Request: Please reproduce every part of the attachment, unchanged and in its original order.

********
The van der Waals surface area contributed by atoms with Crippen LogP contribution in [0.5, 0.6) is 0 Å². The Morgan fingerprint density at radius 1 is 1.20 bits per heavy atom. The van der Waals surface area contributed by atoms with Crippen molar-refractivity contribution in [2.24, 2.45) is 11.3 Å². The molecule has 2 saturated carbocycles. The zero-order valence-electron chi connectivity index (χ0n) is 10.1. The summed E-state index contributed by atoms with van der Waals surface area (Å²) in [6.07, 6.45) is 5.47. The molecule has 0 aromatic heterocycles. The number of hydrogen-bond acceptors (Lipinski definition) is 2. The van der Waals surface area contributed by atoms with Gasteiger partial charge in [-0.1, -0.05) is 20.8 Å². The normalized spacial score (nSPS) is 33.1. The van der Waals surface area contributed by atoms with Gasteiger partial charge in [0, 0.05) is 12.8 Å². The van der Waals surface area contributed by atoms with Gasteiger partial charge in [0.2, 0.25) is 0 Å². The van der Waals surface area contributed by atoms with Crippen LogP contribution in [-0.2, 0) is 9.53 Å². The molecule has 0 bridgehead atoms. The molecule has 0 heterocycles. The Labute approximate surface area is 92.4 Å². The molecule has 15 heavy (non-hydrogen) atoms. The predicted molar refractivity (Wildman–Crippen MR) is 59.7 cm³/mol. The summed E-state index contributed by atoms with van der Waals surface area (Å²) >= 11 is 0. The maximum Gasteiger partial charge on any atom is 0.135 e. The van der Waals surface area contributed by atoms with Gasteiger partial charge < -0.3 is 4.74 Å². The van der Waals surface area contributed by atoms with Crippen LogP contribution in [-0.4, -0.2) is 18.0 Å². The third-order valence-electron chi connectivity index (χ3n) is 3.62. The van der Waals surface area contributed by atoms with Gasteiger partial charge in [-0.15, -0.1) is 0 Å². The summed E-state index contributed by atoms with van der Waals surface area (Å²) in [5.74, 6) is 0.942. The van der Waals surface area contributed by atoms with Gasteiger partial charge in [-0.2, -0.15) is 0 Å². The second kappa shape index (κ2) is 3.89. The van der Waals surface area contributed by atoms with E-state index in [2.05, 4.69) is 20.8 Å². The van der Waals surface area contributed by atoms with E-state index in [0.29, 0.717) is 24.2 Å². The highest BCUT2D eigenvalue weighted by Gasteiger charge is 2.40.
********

The van der Waals surface area contributed by atoms with Crippen LogP contribution in [0.5, 0.6) is 0 Å². The Morgan fingerprint density at radius 1 is 1.20 bits per heavy atom. The van der Waals surface area contributed by atoms with Crippen molar-refractivity contribution in [2.24, 2.45) is 11.3 Å². The molecule has 2 saturated carbocycles. The zero-order valence-electron chi connectivity index (χ0n) is 10.1. The summed E-state index contributed by atoms with van der Waals surface area (Å²) in [6.07, 6.45) is 5.47. The molecule has 0 aromatic heterocycles. The number of hydrogen-bond acceptors (Lipinski definition) is 2. The van der Waals surface area contributed by atoms with Gasteiger partial charge in [-0.1, -0.05) is 20.8 Å². The normalized spacial score (nSPS) is 33.1. The van der Waals surface area contributed by atoms with Gasteiger partial charge in [0, 0.05) is 12.8 Å². The van der Waals surface area contributed by atoms with Gasteiger partial charge in [0.2, 0.25) is 0 Å². The van der Waals surface area contributed by atoms with Crippen LogP contribution in [-0.2, 0) is 9.53 Å². The molecule has 0 bridgehead atoms. The molecule has 0 heterocycles. The Labute approximate surface area is 92.4 Å². The molecule has 15 heavy (non-hydrogen) atoms. The predicted molar refractivity (Wildman–Crippen MR) is 59.7 cm³/mol. The summed E-state index contributed by atoms with van der Waals surface area (Å²) >= 11 is 0. The maximum Gasteiger partial charge on any atom is 0.135 e. The van der Waals surface area contributed by atoms with Gasteiger partial charge < -0.3 is 4.74 Å². The van der Waals surface area contributed by atoms with Crippen LogP contribution in [-0.4, -0.2) is 18.0 Å². The third-order valence-electron chi connectivity index (χ3n) is 3.62. The van der Waals surface area contributed by atoms with Gasteiger partial charge in [-0.15, -0.1) is 0 Å². The summed E-state index contributed by atoms with van der Waals surface area (Å²) in [5.74, 6) is 0.942. The van der Waals surface area contributed by atoms with Gasteiger partial charge in [-0.2, -0.15) is 0 Å². The second kappa shape index (κ2) is 3.89. The van der Waals surface area contributed by atoms with E-state index in [2.05, 4.69) is 20.8 Å². The van der Waals surface area contributed by atoms with E-state index in [0.29, 0.717) is 24.2 Å². The highest BCUT2D eigenvalue weighted by Gasteiger charge is 2.40.